CycleOps Fluid2 Cycling Trainer
What better way for cyclists to spend Vermont’s cold weeks than continuing to ride your bicycle—indoors, with the CycleOps Fluid2 trainer. While it was nominally difficult to get the bolts to line up properly during assembly of the unit, setup took about five minutes. That time, and a different skewer for your rear wheel that comes with the trainer, and you’re good to go, ready to stay in biking shape for that early spring triathlon or criterion. Many people have problems with indoor trainers being too loud or too boring. The Fluid2, however, is no louder than the wind in your ears when you’re out on the open road. And CycleOps includes a training DVD with the unit so you can have a variety of workouts from which to choose. There are two ways of changing the resistance: the infinite resistance curve increases resistance as you pedal harder, and you can change gears to vary your workout. A patented self-cooling fan ensures longevity of the trainer and consistent performance—but CycleOps backs the product with a lifetime warranty, just in case.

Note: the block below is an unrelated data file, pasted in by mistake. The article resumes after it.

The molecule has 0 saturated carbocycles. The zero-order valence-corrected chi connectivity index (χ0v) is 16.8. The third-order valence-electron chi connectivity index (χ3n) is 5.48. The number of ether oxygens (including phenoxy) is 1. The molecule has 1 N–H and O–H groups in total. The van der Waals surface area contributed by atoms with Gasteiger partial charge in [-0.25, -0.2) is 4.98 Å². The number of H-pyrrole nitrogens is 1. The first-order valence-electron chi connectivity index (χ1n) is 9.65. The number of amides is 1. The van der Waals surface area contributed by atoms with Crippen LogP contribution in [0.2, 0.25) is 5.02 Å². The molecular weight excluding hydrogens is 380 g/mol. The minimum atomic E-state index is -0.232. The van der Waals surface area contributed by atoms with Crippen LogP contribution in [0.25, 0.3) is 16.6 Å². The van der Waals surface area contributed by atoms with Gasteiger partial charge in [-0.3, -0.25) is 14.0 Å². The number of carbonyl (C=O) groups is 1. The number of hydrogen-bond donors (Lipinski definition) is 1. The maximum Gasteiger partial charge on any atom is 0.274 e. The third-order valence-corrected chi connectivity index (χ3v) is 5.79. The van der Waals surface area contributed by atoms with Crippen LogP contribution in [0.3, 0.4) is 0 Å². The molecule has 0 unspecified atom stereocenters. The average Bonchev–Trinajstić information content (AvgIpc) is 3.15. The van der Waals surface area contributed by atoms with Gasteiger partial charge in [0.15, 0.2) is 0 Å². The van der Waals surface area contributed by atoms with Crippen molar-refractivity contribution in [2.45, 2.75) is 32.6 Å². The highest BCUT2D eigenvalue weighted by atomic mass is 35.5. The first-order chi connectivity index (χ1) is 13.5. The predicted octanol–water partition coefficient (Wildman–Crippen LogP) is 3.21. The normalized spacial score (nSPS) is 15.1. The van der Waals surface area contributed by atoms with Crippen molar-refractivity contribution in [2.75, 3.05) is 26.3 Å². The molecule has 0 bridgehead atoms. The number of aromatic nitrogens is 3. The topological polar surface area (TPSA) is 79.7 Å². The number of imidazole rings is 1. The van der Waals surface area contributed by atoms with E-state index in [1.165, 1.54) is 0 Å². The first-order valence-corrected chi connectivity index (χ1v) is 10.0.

$339.99: Earl’s Cyclery, Williston; Paradise Sports, Windsor; Fit Werx, Waitsfield.
Ibex Zepher Wind Boxer Briefs
Chilly Willy? Few things make a guy cringe more than the thought of frostbitten junk. That’s why Ibex designed these undies for cold, windy, winter sports. Not only are they made of soft, warm Merino wool, but the front-and-center section—the part that counts—is all the more protected by a windproof barrier. They also have a little stretch to them, so there is some leeway as far as fit goes. Because of their utility, these have rapidly become one of my favorite (if not my absolute favorite) item of clothing for the winter. High-velocity sports are much less comfortable without them. In other news, keep an eye out in autumn 2012 for new Ibex products made with domestic wool from Montana.
$60; Claremont Cycle Depot, Claremont, N.H.; Onion River Sports, Montpelier; West Hill Shop, Putney.
Rock Art Brewery Pumpkin Imperial Spruce Stout
As any stout should, this dark beverage—inspired by tele instructor John Little at Jay Peak—tastes great on a cold winter day. Despite its name, this is not a “pumpkiny” beer, and it’s not meant to be—the pumpkin is used more for its sugars, not its flavor. It will entice you with its first scents of cloves and cinnamon. For better or worse, the spruce flavor is somewhat lost on this taster because of the burly, dark aromatics that pervade the drink: coffee and chocolate dominate a very full-bodied feel, leaving any subtle, high-pitched notes by the wayside. The gourd flavor, which comes from locally grown, organic pumpkins, comes in pretty late, but it’s definitely there. But that’s a stout for you, and the bitterness and 8 percent alcohol will be sure to cleanse your palate and your mind before the next sip. And believe me, I did keep going back for sip after sip after sip.